Rural Crime Watch

 2017 Dawson Creek & District Rural Crime Watch AGM & Dinner

April 2, 2017 has been set for the 2017 AGM & Dinner at the CCA Hall in Tomslake BC.  Contact Cliff Washington (250-782-4058) or Geri Demyen (250-786-5921).  This AGM is always interesting, never tedious.  The dinner superintended by Carol Wyant and crew is routinely fabulous.  There will also be an after-dinner guest speaker.

March 4, 2017 :  Crime Prevention Symposium to be hosted by Dawson Creek & District Rural Crime Watch at the Calvin Kruk Centre in Dawson Creek.

April 10, 2016:  RCW AGM & Dinner

The annual Dawson Creek & District Rural Crime Watch AGM and Dinner is set for April 10, 2016 at 5:30 pm at the CCA (Cultural Community Association) Hall in Tomslake BC.  The CCA Hall is the regular meeting place for the Tomslake sub-group of Dawson Creek & District Rural Crime Watch.  The AGM and Dinner is an eagerly anticipated event in the RCW yearly calendar and is always well attended.  Contact RCW Chair Cliff Washington or past Chair Geri Demyen for more information about the event and tickets for the dinner.

*The next regular meeting of Dawson Creek & District Rural Crime Watch is at 7:30 pm on February 18, 2016 in Room 4 of the Calvin Kruk Centre for the Performing Arts.  The usual meeting time for the RCW is the 3rd Thursday of each month.

 

June 19, 2015:  RCW Annual BBQ

The annual June Barbeque of Dawson Creek and DIstrict Rural Crime Watch members and guests was held on June 19, 2015 at the Kilkerran Hall near Dawson Creek. While the weather was not nearly as nice as it was in 2014, members and guests enjoyed barbecued hamburgers and hotdogs and many excellent pot-luck dishes provided by members.  A meeting of the Dawson Creek and District RCW was held after the BBQ.  Discussion included expanding RCW members’ patrols to include patrols on the water at Swan Lake.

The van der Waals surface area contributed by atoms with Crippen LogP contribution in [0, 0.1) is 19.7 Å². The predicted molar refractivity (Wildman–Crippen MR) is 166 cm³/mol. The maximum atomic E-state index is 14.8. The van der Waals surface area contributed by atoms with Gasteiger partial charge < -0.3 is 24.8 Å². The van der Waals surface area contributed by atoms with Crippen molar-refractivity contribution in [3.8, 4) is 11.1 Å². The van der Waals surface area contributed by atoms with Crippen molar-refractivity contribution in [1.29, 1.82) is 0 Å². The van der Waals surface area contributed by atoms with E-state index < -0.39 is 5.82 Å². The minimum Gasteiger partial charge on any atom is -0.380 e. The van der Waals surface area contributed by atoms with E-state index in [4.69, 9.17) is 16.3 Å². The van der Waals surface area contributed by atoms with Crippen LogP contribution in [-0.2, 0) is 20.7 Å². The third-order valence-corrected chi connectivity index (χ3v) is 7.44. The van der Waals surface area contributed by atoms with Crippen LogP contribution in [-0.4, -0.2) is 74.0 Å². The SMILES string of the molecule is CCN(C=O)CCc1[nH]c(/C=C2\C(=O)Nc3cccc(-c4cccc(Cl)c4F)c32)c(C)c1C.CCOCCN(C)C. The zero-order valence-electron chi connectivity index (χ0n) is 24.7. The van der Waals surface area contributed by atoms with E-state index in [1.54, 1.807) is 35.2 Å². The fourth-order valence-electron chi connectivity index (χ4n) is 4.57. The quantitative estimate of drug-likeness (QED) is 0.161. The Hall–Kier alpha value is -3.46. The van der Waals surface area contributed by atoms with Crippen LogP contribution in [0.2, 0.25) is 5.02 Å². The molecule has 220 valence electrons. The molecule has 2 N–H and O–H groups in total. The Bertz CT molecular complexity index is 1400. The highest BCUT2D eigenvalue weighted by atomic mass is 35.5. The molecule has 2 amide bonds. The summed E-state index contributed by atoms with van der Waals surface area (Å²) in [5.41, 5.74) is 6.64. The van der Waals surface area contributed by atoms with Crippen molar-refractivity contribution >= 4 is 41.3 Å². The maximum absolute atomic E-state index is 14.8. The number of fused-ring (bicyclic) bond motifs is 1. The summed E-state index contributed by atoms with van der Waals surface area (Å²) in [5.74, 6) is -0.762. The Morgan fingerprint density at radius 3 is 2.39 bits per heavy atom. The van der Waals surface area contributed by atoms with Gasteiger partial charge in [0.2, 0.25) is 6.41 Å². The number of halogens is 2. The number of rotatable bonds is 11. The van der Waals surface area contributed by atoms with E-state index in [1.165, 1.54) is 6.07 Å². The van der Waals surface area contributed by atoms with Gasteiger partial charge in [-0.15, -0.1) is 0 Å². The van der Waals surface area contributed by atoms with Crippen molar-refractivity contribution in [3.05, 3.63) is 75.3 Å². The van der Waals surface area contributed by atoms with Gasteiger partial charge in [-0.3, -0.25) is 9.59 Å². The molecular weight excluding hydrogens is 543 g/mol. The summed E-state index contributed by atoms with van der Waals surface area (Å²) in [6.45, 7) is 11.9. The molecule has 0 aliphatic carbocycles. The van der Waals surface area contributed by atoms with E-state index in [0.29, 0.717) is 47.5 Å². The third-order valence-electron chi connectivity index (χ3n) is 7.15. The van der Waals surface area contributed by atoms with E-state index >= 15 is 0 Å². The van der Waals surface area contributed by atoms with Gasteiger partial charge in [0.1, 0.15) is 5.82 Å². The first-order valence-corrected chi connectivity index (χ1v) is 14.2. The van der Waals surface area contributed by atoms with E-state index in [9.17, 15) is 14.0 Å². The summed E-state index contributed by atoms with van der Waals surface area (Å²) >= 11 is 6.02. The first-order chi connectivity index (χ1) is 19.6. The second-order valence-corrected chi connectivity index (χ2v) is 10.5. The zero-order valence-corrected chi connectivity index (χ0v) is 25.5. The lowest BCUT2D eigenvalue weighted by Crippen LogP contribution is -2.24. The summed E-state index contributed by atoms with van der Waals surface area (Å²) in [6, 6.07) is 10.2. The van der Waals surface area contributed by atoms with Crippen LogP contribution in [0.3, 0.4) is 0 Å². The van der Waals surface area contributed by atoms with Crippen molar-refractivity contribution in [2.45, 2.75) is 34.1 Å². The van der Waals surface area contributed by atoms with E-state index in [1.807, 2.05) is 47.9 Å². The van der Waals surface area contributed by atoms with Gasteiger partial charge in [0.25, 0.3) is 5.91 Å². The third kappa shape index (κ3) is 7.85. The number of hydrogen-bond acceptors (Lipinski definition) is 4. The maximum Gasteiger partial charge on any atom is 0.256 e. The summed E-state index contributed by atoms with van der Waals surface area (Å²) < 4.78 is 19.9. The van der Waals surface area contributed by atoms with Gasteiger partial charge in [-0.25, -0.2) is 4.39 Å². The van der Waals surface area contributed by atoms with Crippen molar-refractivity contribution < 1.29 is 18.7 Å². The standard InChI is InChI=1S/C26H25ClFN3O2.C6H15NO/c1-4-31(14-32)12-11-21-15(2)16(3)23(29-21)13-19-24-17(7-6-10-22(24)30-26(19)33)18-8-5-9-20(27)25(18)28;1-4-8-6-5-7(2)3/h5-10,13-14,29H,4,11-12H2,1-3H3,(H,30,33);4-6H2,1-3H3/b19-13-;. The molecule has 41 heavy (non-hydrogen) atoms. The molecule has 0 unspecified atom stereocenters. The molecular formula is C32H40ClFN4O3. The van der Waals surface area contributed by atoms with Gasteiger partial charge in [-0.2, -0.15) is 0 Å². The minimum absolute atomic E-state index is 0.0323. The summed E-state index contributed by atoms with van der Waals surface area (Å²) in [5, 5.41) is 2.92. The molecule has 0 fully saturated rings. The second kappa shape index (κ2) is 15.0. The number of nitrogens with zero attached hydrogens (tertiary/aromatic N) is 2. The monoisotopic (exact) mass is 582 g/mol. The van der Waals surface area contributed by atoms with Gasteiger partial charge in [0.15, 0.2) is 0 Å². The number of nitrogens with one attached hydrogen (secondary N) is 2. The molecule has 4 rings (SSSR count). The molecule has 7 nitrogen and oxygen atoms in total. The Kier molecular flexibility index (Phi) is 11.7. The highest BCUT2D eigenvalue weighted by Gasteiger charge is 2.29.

Contacts:

Cliff Washington (Chair) 250-782-4058

and

Geri Demyen 250-786-5921

Information brochure for Dawson Creek and District Rural Crime Watch

Information brochure for Dawson Creek and District Rural Crime Watch

History of South Peace Rural Crime Watch

SPDCPA Car show

Rural Crime Watch and Citizens on Patrol volunteers with South Peace District Crime Prevention Association at July 2013 Show ‘n Shine in Dawson Creek.

The spring of 1992 saw the formation ofthe first Rural Crime Watch in the B.C. Peace if not the first Rural Crime Watch established in the Province of B.C. During the fall and winter of 1991 meetings were held and the concept gained momentum. An executive was elected and a constitution was drafted operating under the umbrella organization of the Tomslake and District Recreation Commission. The Tomslake and District Rural Crime Watch began fundraising to purchase radios for our patrols: and signage from Alberta RCW (whom we have since become a member of). Our direction from the local RCMP was through liaison officer Cst. John Vetter who was very enthusiastic about the new program and instrumental in setting up our patrol area and other related logistical factors. Our area covers to the Block Line Rd on the North to the One Island Lake Rd in the South and we patrol into Alberta on the East as Gundy is situated on both sides of the BC/Alberta Border. Our membership is approximately 55 households with most participants performing patrols throughout the year. Early executive members were, Bruno and Cora Pohl, Art Seidl, Harry Fister, Eric Schindler, Boyd Christianson, Ingrid David, Joyce Derow. Encouraging statistics from our first year of operation showed a reduction in rural crime in our area by 42 percent (as reported by Cst. John Vetter). If our presence was significant in reducing some of the crime then our efforts are worthwhile.